There was a fair amount of concern over the August employment numbers released last week. The economy added 142K jobs which is a significant drop when compared to the rolling 12 month average of 212K. Furthermore, June and July numbers were revised down by another 28K.
Here are a few additional details in the data release:
- The long-term (27+ weeks) unemployed dropped by 192K down to 3M.
- Professional and Business Services added 47K jobs.
- Healthcare added 34K jobs.
- Food Services and Drinking Places added 22K jobs.
- Construction added 20K jobs.
- Manufacturing was largely unchanged.
- The Average Hourly and Weekly Earnings continued trending up.
While the headline doesn’t read well the details provide a more moderate report. It’s very good to see the reduction of the long-term unemployed and continued increases in average earnings. It’s also good to see the construction sector continue to add jobs for eight straight months. There is no question that we want to see more out of the manufacturing sector in the long-term. However these monthly results are not alarming considering how well June and July performed compared to 2013.
Considering where we’ve been – we should continue to feel positive about the direction of the economy. Anecdotally business owners feel very differently compared to two years ago or even just one year ago. Increased hiring is undoubtedly more widespread across industries and employers of various sizes. We still have our limitations but there continues to be a growing sense of stability and confidence by both business owners and consumers.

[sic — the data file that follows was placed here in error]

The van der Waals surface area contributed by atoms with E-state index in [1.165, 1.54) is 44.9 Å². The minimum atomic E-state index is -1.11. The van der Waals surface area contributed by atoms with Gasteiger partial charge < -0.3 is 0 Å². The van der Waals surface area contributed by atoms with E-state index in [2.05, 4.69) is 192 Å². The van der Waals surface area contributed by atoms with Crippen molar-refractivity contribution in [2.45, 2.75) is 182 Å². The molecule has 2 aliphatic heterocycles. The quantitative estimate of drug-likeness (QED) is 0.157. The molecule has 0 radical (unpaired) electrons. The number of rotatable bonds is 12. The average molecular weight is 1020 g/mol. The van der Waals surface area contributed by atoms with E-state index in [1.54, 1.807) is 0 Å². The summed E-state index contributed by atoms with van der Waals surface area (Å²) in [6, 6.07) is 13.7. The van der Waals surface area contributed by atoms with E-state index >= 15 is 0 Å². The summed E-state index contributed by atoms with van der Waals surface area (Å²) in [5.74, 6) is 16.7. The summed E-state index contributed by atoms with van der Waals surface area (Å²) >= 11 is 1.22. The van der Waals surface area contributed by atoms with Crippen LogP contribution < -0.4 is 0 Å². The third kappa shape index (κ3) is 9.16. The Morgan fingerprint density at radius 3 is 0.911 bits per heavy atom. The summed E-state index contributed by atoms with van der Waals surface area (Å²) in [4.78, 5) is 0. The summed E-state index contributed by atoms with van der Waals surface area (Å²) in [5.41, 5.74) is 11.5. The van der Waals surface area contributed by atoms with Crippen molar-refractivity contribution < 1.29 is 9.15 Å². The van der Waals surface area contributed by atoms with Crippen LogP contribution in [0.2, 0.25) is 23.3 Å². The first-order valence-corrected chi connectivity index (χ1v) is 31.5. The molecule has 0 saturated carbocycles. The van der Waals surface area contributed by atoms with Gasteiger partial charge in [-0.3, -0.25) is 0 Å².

With the Summer of 2014 closing out, it is finally time for us to start talking about what everyone has been waiting for all year long – Football.
Well, no, but equally exciting we can start talking about the Tax Extenders. “Tax Extenders” is a package of temporary Federal tax breaks (over 50) that expire and extend every couple years. These provisions expired at the end of 2013.
Since 2014 is a mid-term election year there has been little political courage to see the extension through to completion. Both the US House of Representatives and the US Senate have taken up differing versions of the legislation. The House version attempts to make some key provisions permanent and the Senate version, referred to as the EXPIRE Act, attempts to give all provisions a two year extension. Both efforts were officially stalled several months ago in favor of waiting for the November election results.
Below are some key provisions that have widespread applicability that we should hope to see extended: